An Ceann Comhairle: Information on Seán Barrett Zoom on Seán Barrett Deputy Martin without interruption.

Deputy Micheál Martin: Information on Micheál Martin Zoom on Micheál Martin I am entirely correct.

All that is left is the hope that Europe will again turn up with something which will make up for the failures in budget planning.

As I have said previously, I believe there will be a deal in respect of the promissory note. The justice of the Irish case demands an outcome which would lengthen the term and reduce the rate to halve the impact of repayments on the Irish deficit across a few decades. The case for Ireland has been repeatedly hampered by the refusal of the Government to put aside domestic politics. However the Taoiseach summed up our case well in Paris last October. He has not repeated this line since then, so perhaps it was an accidental slip on his part. Certainly, it was an unusually non-partisan point for him to make. He said: “Ireland was the first and only country which had a European position imposed upon it in the sense that there wasn’t the opportunity, if the government so wished, to do it their way by burning bondholders”.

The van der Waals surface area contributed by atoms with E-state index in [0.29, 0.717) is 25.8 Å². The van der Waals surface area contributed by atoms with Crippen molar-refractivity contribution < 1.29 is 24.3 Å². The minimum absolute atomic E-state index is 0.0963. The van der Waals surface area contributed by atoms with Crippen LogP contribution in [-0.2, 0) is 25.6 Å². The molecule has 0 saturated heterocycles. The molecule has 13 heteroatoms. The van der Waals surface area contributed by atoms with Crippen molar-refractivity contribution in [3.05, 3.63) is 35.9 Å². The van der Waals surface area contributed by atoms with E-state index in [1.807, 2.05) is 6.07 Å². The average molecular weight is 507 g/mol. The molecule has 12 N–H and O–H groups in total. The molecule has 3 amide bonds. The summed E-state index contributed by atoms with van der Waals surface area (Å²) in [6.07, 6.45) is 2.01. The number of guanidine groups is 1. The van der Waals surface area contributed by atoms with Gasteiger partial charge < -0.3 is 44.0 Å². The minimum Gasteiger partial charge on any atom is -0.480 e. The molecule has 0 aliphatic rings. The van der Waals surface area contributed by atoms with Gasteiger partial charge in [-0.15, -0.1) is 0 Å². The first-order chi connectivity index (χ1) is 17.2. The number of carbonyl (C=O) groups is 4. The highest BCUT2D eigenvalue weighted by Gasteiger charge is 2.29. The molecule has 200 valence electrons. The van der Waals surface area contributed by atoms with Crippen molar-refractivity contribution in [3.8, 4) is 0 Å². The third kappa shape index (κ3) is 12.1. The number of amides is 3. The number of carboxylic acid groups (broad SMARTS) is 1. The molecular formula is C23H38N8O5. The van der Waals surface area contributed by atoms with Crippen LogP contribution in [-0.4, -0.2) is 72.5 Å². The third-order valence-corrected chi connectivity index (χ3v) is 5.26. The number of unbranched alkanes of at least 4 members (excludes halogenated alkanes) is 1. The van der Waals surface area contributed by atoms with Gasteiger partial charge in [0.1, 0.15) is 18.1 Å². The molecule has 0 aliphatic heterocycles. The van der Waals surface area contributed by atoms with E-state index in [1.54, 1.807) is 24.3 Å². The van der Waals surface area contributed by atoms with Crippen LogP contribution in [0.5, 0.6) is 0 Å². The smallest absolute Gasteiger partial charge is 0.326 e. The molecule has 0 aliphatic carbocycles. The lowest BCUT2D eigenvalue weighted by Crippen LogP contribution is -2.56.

Any deal which replicates the handling of the repayment made in January this year would be deeply unfair and cause serious economic damage. While the Tánaiste and the Minister for Communications Energy and Natural Resources, Deputy Pat Rabbitte, appear to believe we did not pay the promissory note in March, we paid it and received a "thank you" note from the ECB. The national debt continued to reflect the full value of the promissory notes but the interest paid out of current funding increased very significantly as a result of that deal. Millions of euro extra were incurred as a result. This muddling through will have to end and it should end in the next three months, yet so far the Government has refused to publish even a single sheet of paper setting out what it is seeking.